Implement rent controls will rein in inflation and stabilize the Canadian economy

Ricardo-TranjanThe latest numbers show inflation rising from 2.7 percent in April to 2.9 percent in May. It’s a small increase but a move in the wrong direction and enough to cast doubt on whether the Bank of Canada will continue to cut interest rates next month.

For over a year, the two main contributors to inflation have been mortgage interest costs and rents. Since the Bank of Canada won’t lower interest rates unless inflation comes down, controlling rents is the best strategy to rein in inflation.

Governments cannot control many factors driving inflation, but they can control rents if they choose to.

At the onset of the current high inflation period in 2021, supply-chain bottlenecks and energy costs were the main factors behind price increases.

The COVID-19 pandemic disrupted production in multiple ways, making many products less available and more expensive. For example, new cars became hard to find, and prices went up. Russia’s invasion of Ukraine drove up oil prices and, with it, the price of goods and services that require fuel and transportation – which is almost everything.

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But that’s not what’s driving inflation today.

Between May 2023 and May 2024, mortgage interest costs rose 23.3 percent and rents 8.9 percent, compared to the 2.9 percent headline inflation figure.

Like many other countries, Canada is using interest rate increases to fight inflation. The general theory is that as firms and individuals spend more on servicing their debts, they will have less money to spend on everything else, slowing down the economy and pulling prices down. It’s a bitter pill. Economic slowdowns fuel unemployment, hurting workers the most.

Higher interest rates also make mortgages more expensive. Homeowners with variable-rate mortgages feel the pinch right away, while those on fixed-rate mortgages are hit when they renew their mortgages.

Data on rents shows that whenever interest rates shoot up, rents follow suit because landlords pass increased mortgage costs on to tenants. Even if landlords’ costs don’t increase much – buildings are often financed through 10-year fixed-rate mortgages, and many have long been paid for – high inflation and high interest rates give predatory landlords a handy excuse to hike up rents.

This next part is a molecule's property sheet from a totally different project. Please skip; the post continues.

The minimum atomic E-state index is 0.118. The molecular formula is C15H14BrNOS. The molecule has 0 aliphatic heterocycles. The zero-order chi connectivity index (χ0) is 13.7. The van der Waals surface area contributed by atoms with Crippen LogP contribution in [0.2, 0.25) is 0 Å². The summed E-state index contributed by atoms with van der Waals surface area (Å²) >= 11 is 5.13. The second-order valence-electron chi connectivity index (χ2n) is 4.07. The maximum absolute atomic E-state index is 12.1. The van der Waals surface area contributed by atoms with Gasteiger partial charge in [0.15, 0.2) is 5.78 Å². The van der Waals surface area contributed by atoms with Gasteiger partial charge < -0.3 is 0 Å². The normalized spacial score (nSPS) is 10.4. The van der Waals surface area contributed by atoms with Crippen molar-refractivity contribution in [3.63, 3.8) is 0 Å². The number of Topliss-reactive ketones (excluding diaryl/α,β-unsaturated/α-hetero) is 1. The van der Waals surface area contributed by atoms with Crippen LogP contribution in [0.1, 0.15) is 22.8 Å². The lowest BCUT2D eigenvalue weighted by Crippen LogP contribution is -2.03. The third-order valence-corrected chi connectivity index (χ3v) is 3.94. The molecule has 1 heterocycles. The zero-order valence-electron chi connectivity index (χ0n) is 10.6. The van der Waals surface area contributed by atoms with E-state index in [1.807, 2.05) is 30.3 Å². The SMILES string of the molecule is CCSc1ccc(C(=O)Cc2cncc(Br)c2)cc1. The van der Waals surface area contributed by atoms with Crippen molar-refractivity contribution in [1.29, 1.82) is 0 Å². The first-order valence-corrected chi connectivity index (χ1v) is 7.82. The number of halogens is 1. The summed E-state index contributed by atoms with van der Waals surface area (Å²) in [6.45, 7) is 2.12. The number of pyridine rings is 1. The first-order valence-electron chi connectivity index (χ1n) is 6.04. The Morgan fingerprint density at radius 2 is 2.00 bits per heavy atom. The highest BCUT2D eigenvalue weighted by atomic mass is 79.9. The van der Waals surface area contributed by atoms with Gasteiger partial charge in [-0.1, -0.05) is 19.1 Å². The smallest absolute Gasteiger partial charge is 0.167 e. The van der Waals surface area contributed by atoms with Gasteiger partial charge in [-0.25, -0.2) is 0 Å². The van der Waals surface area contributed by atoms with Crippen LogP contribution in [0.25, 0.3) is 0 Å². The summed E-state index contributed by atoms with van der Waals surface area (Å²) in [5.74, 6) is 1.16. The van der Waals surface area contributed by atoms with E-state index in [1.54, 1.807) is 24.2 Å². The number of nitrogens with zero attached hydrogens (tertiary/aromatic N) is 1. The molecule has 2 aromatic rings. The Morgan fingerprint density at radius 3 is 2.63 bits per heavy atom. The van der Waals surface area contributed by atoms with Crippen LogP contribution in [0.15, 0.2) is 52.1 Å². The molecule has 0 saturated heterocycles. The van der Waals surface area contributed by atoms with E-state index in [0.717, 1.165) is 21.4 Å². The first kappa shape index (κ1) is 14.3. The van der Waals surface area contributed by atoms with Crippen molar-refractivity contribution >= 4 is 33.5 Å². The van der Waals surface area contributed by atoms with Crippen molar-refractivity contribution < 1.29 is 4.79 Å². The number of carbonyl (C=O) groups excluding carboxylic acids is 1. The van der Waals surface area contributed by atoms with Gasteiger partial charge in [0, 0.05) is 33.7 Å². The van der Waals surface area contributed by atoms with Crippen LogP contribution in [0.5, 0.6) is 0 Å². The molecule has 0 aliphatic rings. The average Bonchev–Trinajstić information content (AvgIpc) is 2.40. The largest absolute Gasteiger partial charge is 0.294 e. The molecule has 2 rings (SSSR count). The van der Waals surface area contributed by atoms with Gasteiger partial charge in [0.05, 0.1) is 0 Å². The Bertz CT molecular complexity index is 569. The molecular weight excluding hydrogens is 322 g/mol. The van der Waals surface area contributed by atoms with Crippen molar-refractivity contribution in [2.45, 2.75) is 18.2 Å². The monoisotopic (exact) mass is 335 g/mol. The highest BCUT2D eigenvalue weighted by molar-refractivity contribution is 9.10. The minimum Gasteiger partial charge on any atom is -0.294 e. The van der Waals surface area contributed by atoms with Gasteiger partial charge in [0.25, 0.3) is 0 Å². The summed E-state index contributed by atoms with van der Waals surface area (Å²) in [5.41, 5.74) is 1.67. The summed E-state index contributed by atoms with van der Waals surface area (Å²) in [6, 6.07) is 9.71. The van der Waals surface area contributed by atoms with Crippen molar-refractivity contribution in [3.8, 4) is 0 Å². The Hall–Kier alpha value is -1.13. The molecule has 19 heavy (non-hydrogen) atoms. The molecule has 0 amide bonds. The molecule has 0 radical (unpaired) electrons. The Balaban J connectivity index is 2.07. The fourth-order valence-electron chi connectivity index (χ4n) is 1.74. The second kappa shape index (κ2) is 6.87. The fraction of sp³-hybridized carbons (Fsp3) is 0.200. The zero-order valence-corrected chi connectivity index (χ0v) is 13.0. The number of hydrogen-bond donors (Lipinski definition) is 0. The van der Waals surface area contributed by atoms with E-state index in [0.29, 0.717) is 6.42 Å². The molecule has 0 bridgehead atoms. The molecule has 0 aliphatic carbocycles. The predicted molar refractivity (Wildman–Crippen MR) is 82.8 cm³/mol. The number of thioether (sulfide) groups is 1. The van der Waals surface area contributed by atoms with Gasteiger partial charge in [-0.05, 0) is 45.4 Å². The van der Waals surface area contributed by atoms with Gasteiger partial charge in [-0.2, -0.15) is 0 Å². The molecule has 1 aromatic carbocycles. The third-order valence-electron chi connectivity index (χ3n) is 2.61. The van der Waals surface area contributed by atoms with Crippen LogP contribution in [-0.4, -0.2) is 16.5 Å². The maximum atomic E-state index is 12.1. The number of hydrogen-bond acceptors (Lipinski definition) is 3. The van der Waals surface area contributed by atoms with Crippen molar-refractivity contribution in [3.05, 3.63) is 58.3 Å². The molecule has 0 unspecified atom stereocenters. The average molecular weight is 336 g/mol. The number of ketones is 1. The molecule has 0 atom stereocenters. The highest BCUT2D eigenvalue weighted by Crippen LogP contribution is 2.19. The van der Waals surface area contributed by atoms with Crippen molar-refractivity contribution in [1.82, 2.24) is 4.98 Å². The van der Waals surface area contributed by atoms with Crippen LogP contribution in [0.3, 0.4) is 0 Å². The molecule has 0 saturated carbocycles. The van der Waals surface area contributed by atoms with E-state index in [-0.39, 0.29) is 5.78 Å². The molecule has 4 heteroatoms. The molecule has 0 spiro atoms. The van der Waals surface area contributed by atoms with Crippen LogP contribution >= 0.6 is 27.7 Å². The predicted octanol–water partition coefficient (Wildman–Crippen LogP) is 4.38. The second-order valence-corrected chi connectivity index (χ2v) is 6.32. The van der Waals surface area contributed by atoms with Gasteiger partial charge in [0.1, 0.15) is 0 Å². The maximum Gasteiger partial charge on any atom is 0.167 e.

International production supply chains and oil prices may be largely out of the hands of national and provincial governments, but rents are not.

Provincial governments have the authority to impose or strengthen rent controls, but they’re not doing so. In provinces where controls currently don’t exist – Alberta, Saskatchewan, New Brunswick, and Newfoundland – governments are simply looking the other way.

Nova Scotia has extended its temporary and weak rent controls, which is a wiser, if timid, move.

Where controls exist – P.E.I., Quebec, Ontario, Manitoba, and B.C. – loopholes like vacant unit exemptions, new-unit exemptions, and applications for additional increases allow landlords to hike rents. Last year, Ontario landlords increased rents in vacant units by an average of 36 percent.

Blaming the federal government for high inflation is easier than confronting powerful landlord lobbies. So that is what the provinces are doing.

That said, the federal government could act, too.

In the mid-1970s, one of Ottawa’s main anti-inflation measures was to persuade provinces to impose rent controls. It worked. When inflation hit 12.5 percent in 1981, rent inflation was 6.4 percent. Controlling rents helped tame inflation.

Today, uncontrolled rents are pushing inflation up.

In its 2024 budget, the federal government announced the creation of a Renters’ Bill of Rights. So far, it looks like this Bill will not include rent controls; a grave mistake.

If inflation doesn’t decline, the Bank of Canada will keep interest rates higher for longer, costing tenants and homeowners dearly.

The solution is simple – bring in strong rent controls across the country. Now, not later.

Ricardo Tranjan, PhD, is a political economist with the Canadian Centre for Policy Alternatives and author of The Tenant Class.

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